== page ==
“Also for me, I got a lot of confidence from seeing her play great tennis and winning grand slams. Hopefully I will be in her position soon. Hopefully there will be more Asian players coming up and I can give them confidence as well.”
FEEL LIKE I‘M FAMOUS
REUTERS: How has your life changed since the U.S. Open?
NISHIKORI: ”A lot of people in Japan now recognise me, even in the U.S. some people recognise me -- I never had that before. It’s a great feeling. Feel like I’m famous!
“It’s not like I want to be famous but it’s a great motivation for me. If you have good attention, you feel more excited. When I go back to Japan, it’s not easy as it not as relaxing (as before) but I try to enjoy the moment.”
REUTERS: Can you walk down the street in Japan without being stopped or recognised?
NISHIKORI: “Not really, ha ha ha -- after the U.S. Open it’s difficult. But I always try to enjoy it (the attention). I live in the U.S., so I know it’s not always so I try to enjoy it when I’m in Japan.”
REUTERS: When Roger Federer asked to hit with you at Wimbledon in 2007, what did you think at the time? Did you pick up any tips?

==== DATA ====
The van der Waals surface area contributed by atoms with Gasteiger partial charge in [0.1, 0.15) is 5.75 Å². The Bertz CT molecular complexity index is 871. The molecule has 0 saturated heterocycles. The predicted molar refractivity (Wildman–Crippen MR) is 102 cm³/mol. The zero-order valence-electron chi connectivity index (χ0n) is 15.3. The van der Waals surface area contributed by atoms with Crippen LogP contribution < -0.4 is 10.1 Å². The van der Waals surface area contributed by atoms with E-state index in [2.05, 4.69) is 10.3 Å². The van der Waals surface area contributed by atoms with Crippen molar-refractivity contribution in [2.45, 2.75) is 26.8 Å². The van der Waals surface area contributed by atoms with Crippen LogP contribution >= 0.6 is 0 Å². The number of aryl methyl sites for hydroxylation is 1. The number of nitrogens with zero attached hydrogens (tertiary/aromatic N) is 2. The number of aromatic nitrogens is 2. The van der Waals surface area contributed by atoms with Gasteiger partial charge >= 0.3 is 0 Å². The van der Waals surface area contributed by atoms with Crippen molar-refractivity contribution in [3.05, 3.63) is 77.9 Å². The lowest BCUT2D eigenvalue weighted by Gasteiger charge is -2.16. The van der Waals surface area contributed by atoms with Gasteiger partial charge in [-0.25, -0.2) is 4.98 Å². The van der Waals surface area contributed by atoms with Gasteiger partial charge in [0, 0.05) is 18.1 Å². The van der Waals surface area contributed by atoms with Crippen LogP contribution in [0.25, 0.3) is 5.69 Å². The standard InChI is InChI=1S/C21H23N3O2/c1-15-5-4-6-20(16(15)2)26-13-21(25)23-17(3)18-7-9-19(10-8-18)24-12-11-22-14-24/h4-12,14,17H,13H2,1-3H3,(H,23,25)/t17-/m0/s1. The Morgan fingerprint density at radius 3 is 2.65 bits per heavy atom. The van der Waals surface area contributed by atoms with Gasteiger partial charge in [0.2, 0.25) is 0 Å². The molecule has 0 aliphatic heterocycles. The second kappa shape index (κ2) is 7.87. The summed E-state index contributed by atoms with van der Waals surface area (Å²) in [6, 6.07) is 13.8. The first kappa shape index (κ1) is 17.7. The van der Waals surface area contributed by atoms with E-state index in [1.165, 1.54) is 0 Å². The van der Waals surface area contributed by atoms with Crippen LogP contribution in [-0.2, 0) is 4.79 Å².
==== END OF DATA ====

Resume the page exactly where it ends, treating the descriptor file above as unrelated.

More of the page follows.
NISHIKORI: “When I was young he was my idol so it was an exciting moment. He’s the best player in tennis history so I was very excited and very nervous. The excitement was amazing.”
REUTERS: You were born six months after your coach Michael Chang won the French Open in 1989. Have you ever seen a recording of it and what did you think?
NISHIKORI: “I saw Michael’s win on video. It’s incredible that he won a grand slam at 17. Now it’s almost impossible to win a grand slam when you are young. It’s amazing. We play kind of similar tennis so there is a lot to learn from him.”
REUTERS: What more can Michael do to improve you as a player?
NISHIKORI: “We are spending more time on the court together and mentally he’s giving me a lot of good tips, changing some techniques. (As a result of his coaching) I am trying to be more aggressive than before and come in a little bit more.”
REUTERS: You were tagged ‘Project 45’ -- once you’ve finished with your career, what tag do you think will be given to the next Japanese prodigy?
NISHIKORI: “For sure my best ranking, I want them to pass me for sure... but I know the tennis tour is very tough. Top 10 should be one of the first goals for every player.”
REUTERS: Maybe ‘Project 1’?
NISHIKORI: “Ha ha ha, I hope so. I want them to beat my best ranking for sure.”
REUTERS: Apart from playing in the Tour Finals, is there anything else you want to do while you are in London?
NISHIKORI: “London, uhm...shopping? Ha ha ha, is that a good answer? I love shopping. I like shopping for clothes but I think I have to stay focused.”
Editing by Toby Davis